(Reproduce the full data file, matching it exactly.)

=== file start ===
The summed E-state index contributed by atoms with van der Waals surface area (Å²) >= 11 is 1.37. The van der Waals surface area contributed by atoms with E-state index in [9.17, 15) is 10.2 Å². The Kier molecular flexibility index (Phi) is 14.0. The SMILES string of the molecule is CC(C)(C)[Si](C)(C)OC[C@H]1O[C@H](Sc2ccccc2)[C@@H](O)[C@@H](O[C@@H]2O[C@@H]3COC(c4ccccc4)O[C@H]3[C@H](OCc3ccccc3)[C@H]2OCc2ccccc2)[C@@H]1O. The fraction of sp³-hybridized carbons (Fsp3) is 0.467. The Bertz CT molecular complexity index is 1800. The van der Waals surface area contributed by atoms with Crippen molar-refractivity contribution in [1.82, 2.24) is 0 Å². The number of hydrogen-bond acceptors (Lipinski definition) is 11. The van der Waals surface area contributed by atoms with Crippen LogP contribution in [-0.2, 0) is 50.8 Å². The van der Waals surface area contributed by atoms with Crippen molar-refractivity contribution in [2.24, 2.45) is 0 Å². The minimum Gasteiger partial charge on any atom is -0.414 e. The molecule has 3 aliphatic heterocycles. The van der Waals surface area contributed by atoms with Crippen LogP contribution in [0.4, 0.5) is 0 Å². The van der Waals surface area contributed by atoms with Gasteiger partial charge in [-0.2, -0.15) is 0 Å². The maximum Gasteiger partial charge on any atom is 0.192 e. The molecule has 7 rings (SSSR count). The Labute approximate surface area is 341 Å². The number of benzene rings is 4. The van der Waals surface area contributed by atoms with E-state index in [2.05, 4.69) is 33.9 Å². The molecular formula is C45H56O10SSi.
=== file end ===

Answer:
The summed E-state index contributed by atoms with van der Waals surface area (Å²) >= 11 is 1.37. The van der Waals surface area contributed by atoms with E-state index in [9.17, 15) is 10.2 Å². The Kier molecular flexibility index (Phi) is 14.0. The SMILES string of the molecule is CC(C)(C)[Si](C)(C)OC[C@H]1O[C@H](Sc2ccccc2)[C@@H](O)[C@@H](O[C@@H]2O[C@@H]3COC(c4ccccc4)O[C@H]3[C@H](OCc3ccccc3)[C@H]2OCc2ccccc2)[C@@H]1O. The fraction of sp³-hybridized carbons (Fsp3) is 0.467. The Bertz CT molecular complexity index is 1800. The van der Waals surface area contributed by atoms with Crippen molar-refractivity contribution in [1.82, 2.24) is 0 Å². The number of hydrogen-bond acceptors (Lipinski definition) is 11. The van der Waals surface area contributed by atoms with Crippen LogP contribution in [-0.2, 0) is 50.8 Å². The van der Waals surface area contributed by atoms with Crippen molar-refractivity contribution in [2.24, 2.45) is 0 Å². The minimum Gasteiger partial charge on any atom is -0.414 e. The molecule has 3 aliphatic heterocycles. The van der Waals surface area contributed by atoms with Crippen LogP contribution in [0.4, 0.5) is 0 Å². The van der Waals surface area contributed by atoms with Gasteiger partial charge in [-0.2, -0.15) is 0 Å². The maximum Gasteiger partial charge on any atom is 0.192 e. The molecule has 7 rings (SSSR count). The Labute approximate surface area is 341 Å². The number of benzene rings is 4. The van der Waals surface area contributed by atoms with E-state index in [2.05, 4.69) is 33.9 Å². The molecular formula is C45H56O10SSi.